As a result, the Doha deal between the United States and the Taliban has enjoyed significant support among Americans of all political persuasions, with only 8.2% opposing it in 2020. Between 2019 and 2020 , the number of Americans who preferred to stay in Afghanistan until all enemies were defeated nearly halved, from 29.7 to 15.5 percent. And although most Americans disapprove of the way President Biden handled the Afghan withdrawal, a Washington Post-ABC News poll in September 2021 showed that a strong majority of 78% supported the decision to pull out despite – or perhaps because of – ISIS’s terrorist attacks on Kabul airport during the pullout. Only 17% of Americans opposed Biden’s decision.

The end of American exceptionalism

As much as Americans have turned against the generous use of military force, so they have not turned inward or isolationist. On the contrary, support for international engagement – trade and diplomacy – is increasing. It’s just that Americans are increasingly not measuring international engagement in terms of war. According to EGF, 56 percent of Americans want to increase diplomatic engagement with the world, while only 23 percent support a decrease.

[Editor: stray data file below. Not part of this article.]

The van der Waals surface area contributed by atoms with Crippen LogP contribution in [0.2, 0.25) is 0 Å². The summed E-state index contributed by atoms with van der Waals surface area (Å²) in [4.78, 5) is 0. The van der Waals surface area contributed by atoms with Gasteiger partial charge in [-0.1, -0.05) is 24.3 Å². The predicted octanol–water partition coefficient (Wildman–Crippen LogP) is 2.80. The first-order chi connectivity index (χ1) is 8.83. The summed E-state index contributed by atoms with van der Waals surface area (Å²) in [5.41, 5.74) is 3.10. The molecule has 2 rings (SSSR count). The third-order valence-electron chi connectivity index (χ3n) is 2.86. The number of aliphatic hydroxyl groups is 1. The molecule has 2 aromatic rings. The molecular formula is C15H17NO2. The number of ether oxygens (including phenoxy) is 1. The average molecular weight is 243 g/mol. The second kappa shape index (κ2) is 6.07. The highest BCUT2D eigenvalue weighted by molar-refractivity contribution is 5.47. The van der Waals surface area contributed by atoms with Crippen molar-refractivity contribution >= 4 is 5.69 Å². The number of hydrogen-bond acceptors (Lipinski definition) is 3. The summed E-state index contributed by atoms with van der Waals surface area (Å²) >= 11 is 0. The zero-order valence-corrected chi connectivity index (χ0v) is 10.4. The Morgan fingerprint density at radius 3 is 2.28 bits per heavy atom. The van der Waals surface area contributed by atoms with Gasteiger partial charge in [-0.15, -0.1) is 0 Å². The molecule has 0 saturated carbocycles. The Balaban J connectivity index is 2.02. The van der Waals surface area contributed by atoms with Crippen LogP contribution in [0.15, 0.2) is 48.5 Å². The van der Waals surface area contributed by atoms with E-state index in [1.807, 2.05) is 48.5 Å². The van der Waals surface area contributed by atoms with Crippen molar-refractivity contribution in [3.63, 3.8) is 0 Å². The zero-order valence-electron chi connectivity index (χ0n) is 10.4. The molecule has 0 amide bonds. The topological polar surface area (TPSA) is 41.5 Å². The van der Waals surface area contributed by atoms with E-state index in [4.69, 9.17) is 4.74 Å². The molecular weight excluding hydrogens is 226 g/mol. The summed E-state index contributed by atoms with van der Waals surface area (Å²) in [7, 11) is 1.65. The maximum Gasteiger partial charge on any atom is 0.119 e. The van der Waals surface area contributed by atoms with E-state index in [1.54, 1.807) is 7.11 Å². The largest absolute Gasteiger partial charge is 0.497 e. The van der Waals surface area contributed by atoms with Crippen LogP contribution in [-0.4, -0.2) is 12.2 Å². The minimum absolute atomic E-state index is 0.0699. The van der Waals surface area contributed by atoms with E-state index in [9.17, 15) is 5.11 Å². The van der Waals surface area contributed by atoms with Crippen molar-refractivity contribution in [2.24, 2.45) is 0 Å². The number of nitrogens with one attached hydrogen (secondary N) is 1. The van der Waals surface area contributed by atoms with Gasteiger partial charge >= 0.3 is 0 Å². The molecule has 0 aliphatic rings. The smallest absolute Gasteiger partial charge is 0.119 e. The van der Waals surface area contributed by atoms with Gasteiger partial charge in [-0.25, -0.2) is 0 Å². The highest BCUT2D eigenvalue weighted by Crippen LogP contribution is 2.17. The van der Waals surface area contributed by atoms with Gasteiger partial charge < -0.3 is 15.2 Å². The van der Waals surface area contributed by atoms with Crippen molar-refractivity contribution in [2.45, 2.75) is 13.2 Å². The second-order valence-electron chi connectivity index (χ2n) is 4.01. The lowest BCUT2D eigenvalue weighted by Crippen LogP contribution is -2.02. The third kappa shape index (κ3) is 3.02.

Over the next several years we are likely to see a heated debate to redefine America’s vital interests on a global scale.

But unlike before, Americans are increasingly in favor of speaking directly to adversaries to try to avoid military confrontation (59.4%), even if they are human rights violators, dictators, or provide a shelter from terrorist organizations. Indeed, with regard to the international agreements to which Trump is out, a solid majority of Americans are in favor of their return according to the EGF: 70.9% support the return to the Paris Agreement, 65.6% wish return to the Iran nuclear deal and 71.1% want to return to the Iran nuclear deal and 71.1%. percent support the reestablishment of the United States in its membership of the World Health Organization (WHO).